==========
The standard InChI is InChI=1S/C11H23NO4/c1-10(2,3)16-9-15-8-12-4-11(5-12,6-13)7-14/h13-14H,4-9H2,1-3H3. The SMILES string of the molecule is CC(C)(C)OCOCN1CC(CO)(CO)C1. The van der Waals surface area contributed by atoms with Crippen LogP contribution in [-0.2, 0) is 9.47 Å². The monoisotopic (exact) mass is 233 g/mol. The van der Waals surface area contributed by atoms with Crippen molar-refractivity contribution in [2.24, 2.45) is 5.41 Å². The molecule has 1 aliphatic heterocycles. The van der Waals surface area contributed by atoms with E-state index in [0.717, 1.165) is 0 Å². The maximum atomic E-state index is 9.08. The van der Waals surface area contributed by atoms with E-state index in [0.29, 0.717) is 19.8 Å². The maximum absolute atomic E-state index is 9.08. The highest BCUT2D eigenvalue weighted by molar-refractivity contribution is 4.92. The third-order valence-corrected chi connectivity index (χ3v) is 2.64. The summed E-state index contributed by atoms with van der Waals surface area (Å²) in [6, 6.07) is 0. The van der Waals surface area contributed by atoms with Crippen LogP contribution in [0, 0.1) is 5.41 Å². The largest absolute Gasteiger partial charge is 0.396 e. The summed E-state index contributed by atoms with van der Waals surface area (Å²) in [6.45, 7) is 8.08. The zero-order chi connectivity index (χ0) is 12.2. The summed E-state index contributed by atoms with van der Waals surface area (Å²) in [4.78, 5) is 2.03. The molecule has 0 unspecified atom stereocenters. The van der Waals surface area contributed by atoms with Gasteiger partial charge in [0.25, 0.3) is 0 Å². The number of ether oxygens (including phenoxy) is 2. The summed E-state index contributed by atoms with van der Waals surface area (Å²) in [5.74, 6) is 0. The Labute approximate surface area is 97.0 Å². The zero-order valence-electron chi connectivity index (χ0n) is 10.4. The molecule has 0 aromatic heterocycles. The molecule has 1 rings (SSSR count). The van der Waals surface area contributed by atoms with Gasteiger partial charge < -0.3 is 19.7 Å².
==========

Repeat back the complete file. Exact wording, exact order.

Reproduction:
The standard InChI is InChI=1S/C11H23NO4/c1-10(2,3)16-9-15-8-12-4-11(5-12,6-13)7-14/h13-14H,4-9H2,1-3H3. The SMILES string of the molecule is CC(C)(C)OCOCN1CC(CO)(CO)C1. The van der Waals surface area contributed by atoms with Crippen LogP contribution in [-0.2, 0) is 9.47 Å². The monoisotopic (exact) mass is 233 g/mol. The van der Waals surface area contributed by atoms with Crippen molar-refractivity contribution in [2.24, 2.45) is 5.41 Å². The molecule has 1 aliphatic heterocycles. The van der Waals surface area contributed by atoms with E-state index in [0.717, 1.165) is 0 Å². The maximum atomic E-state index is 9.08. The van der Waals surface area contributed by atoms with E-state index in [0.29, 0.717) is 19.8 Å². The maximum absolute atomic E-state index is 9.08. The highest BCUT2D eigenvalue weighted by molar-refractivity contribution is 4.92. The third-order valence-corrected chi connectivity index (χ3v) is 2.64. The summed E-state index contributed by atoms with van der Waals surface area (Å²) in [6, 6.07) is 0. The van der Waals surface area contributed by atoms with Crippen LogP contribution in [0, 0.1) is 5.41 Å². The largest absolute Gasteiger partial charge is 0.396 e. The summed E-state index contributed by atoms with van der Waals surface area (Å²) in [6.45, 7) is 8.08. The zero-order chi connectivity index (χ0) is 12.2. The summed E-state index contributed by atoms with van der Waals surface area (Å²) in [4.78, 5) is 2.03. The molecule has 0 unspecified atom stereocenters. The van der Waals surface area contributed by atoms with Gasteiger partial charge in [0.25, 0.3) is 0 Å². The number of ether oxygens (including phenoxy) is 2. The summed E-state index contributed by atoms with van der Waals surface area (Å²) in [5.74, 6) is 0. The Labute approximate surface area is 97.0 Å². The zero-order valence-electron chi connectivity index (χ0n) is 10.4. The molecule has 0 aromatic heterocycles. The molecule has 1 rings (SSSR count). The van der Waals surface area contributed by atoms with Gasteiger partial charge < -0.3 is 19.7 Å².